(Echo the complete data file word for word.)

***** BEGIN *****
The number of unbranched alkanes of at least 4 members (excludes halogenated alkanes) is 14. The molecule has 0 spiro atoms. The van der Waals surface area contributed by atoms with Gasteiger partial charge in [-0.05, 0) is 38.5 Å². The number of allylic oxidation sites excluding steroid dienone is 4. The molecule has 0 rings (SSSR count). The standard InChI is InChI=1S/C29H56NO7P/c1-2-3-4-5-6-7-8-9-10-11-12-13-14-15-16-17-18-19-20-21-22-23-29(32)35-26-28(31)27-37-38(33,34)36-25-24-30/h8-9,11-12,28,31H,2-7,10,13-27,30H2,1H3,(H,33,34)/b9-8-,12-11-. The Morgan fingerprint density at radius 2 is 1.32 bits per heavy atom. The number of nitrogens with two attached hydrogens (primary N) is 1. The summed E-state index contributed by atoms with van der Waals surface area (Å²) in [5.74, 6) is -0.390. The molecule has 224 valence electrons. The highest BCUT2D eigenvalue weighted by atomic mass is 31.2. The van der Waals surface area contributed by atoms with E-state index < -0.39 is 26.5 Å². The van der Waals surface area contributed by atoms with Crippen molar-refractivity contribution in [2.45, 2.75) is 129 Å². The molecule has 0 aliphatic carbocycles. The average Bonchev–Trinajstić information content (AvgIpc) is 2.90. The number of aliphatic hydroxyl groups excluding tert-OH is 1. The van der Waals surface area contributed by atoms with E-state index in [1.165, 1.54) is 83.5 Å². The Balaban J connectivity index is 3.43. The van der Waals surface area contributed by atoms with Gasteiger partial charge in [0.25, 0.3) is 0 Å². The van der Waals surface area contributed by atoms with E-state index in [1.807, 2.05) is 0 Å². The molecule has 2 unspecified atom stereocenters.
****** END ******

The number of unbranched alkanes of at least 4 members (excludes halogenated alkanes) is 14. The molecule has 0 spiro atoms. The van der Waals surface area contributed by atoms with Gasteiger partial charge in [-0.05, 0) is 38.5 Å². The number of allylic oxidation sites excluding steroid dienone is 4. The molecule has 0 rings (SSSR count). The standard InChI is InChI=1S/C29H56NO7P/c1-2-3-4-5-6-7-8-9-10-11-12-13-14-15-16-17-18-19-20-21-22-23-29(32)35-26-28(31)27-37-38(33,34)36-25-24-30/h8-9,11-12,28,31H,2-7,10,13-27,30H2,1H3,(H,33,34)/b9-8-,12-11-. The Morgan fingerprint density at radius 2 is 1.32 bits per heavy atom. The number of nitrogens with two attached hydrogens (primary N) is 1. The summed E-state index contributed by atoms with van der Waals surface area (Å²) in [5.74, 6) is -0.390. The molecule has 224 valence electrons. The highest BCUT2D eigenvalue weighted by atomic mass is 31.2. The van der Waals surface area contributed by atoms with E-state index < -0.39 is 26.5 Å². The van der Waals surface area contributed by atoms with Crippen molar-refractivity contribution in [2.45, 2.75) is 129 Å². The molecule has 0 aliphatic carbocycles. The average Bonchev–Trinajstić information content (AvgIpc) is 2.90. The number of aliphatic hydroxyl groups excluding tert-OH is 1. The van der Waals surface area contributed by atoms with E-state index in [1.165, 1.54) is 83.5 Å². The Balaban J connectivity index is 3.43. The van der Waals surface area contributed by atoms with Gasteiger partial charge in [0.25, 0.3) is 0 Å². The van der Waals surface area contributed by atoms with E-state index in [1.807, 2.05) is 0 Å². The molecule has 2 unspecified atom stereocenters.